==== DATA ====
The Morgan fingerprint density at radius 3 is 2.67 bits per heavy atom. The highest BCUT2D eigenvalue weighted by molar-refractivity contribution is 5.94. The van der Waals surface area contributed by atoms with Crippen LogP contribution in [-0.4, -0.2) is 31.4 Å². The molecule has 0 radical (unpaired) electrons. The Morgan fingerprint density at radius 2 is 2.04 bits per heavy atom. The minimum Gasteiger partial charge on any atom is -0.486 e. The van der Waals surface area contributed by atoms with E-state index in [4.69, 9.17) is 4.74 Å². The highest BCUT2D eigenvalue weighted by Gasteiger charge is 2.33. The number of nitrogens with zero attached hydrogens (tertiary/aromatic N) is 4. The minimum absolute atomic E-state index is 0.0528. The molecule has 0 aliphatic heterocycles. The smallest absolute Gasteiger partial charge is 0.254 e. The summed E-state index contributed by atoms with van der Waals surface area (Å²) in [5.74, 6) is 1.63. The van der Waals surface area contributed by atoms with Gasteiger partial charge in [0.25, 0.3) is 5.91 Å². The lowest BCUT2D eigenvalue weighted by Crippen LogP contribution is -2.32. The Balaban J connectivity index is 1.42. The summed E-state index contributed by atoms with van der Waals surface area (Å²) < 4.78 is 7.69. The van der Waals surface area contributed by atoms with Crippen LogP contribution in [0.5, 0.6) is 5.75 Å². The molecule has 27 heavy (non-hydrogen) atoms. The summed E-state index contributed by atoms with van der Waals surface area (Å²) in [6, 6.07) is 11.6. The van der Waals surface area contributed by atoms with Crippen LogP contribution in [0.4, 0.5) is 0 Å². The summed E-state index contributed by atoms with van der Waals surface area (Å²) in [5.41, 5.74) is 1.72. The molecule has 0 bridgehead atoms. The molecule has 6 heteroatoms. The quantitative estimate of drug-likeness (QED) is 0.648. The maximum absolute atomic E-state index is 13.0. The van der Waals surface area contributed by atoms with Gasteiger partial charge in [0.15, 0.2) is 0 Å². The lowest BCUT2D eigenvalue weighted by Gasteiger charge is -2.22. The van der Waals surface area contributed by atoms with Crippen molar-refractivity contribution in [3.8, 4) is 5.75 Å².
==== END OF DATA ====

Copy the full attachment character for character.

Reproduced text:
The Morgan fingerprint density at radius 3 is 2.67 bits per heavy atom. The highest BCUT2D eigenvalue weighted by molar-refractivity contribution is 5.94. The van der Waals surface area contributed by atoms with Crippen LogP contribution in [-0.4, -0.2) is 31.4 Å². The molecule has 0 radical (unpaired) electrons. The Morgan fingerprint density at radius 2 is 2.04 bits per heavy atom. The minimum Gasteiger partial charge on any atom is -0.486 e. The van der Waals surface area contributed by atoms with E-state index in [4.69, 9.17) is 4.74 Å². The highest BCUT2D eigenvalue weighted by Gasteiger charge is 2.33. The number of nitrogens with zero attached hydrogens (tertiary/aromatic N) is 4. The minimum absolute atomic E-state index is 0.0528. The molecule has 0 aliphatic heterocycles. The smallest absolute Gasteiger partial charge is 0.254 e. The summed E-state index contributed by atoms with van der Waals surface area (Å²) in [5.74, 6) is 1.63. The van der Waals surface area contributed by atoms with Gasteiger partial charge in [0.25, 0.3) is 5.91 Å². The lowest BCUT2D eigenvalue weighted by Crippen LogP contribution is -2.32. The Balaban J connectivity index is 1.42. The summed E-state index contributed by atoms with van der Waals surface area (Å²) < 4.78 is 7.69. The van der Waals surface area contributed by atoms with Crippen LogP contribution in [0.5, 0.6) is 5.75 Å². The molecule has 27 heavy (non-hydrogen) atoms. The summed E-state index contributed by atoms with van der Waals surface area (Å²) in [6, 6.07) is 11.6. The van der Waals surface area contributed by atoms with Crippen LogP contribution in [0.4, 0.5) is 0 Å². The summed E-state index contributed by atoms with van der Waals surface area (Å²) in [5.41, 5.74) is 1.72. The molecule has 0 bridgehead atoms. The molecule has 6 heteroatoms. The quantitative estimate of drug-likeness (QED) is 0.648. The maximum absolute atomic E-state index is 13.0. The van der Waals surface area contributed by atoms with Gasteiger partial charge in [0.15, 0.2) is 0 Å². The lowest BCUT2D eigenvalue weighted by Gasteiger charge is -2.22. The van der Waals surface area contributed by atoms with Crippen molar-refractivity contribution in [3.8, 4) is 5.75 Å².